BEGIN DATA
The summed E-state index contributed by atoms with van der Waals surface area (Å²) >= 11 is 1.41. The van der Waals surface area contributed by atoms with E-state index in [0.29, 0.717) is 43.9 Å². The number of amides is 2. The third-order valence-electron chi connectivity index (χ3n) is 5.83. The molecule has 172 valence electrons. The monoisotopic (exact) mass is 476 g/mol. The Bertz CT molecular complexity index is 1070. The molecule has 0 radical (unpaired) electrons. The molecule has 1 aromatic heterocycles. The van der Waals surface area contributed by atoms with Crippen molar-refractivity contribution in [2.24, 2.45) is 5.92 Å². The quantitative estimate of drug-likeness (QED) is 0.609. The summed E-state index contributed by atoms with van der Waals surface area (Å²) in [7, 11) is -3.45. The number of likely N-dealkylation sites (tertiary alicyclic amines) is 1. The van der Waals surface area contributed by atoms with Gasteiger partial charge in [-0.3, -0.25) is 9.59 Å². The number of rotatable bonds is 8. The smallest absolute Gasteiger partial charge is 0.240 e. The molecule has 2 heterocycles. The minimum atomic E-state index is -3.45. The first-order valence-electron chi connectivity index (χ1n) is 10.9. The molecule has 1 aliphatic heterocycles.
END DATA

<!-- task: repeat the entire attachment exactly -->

The summed E-state index contributed by atoms with van der Waals surface area (Å²) >= 11 is 1.41. The van der Waals surface area contributed by atoms with E-state index in [0.29, 0.717) is 43.9 Å². The number of amides is 2. The third-order valence-electron chi connectivity index (χ3n) is 5.83. The molecule has 172 valence electrons. The monoisotopic (exact) mass is 476 g/mol. The Bertz CT molecular complexity index is 1070. The molecule has 0 radical (unpaired) electrons. The molecule has 1 aromatic heterocycles. The van der Waals surface area contributed by atoms with Crippen molar-refractivity contribution in [2.24, 2.45) is 5.92 Å². The quantitative estimate of drug-likeness (QED) is 0.609. The summed E-state index contributed by atoms with van der Waals surface area (Å²) in [7, 11) is -3.45. The number of likely N-dealkylation sites (tertiary alicyclic amines) is 1. The van der Waals surface area contributed by atoms with Gasteiger partial charge in [-0.3, -0.25) is 9.59 Å². The number of rotatable bonds is 8. The smallest absolute Gasteiger partial charge is 0.240 e. The molecule has 2 heterocycles. The minimum atomic E-state index is -3.45. The first-order valence-electron chi connectivity index (χ1n) is 10.9. The molecule has 1 aliphatic heterocycles.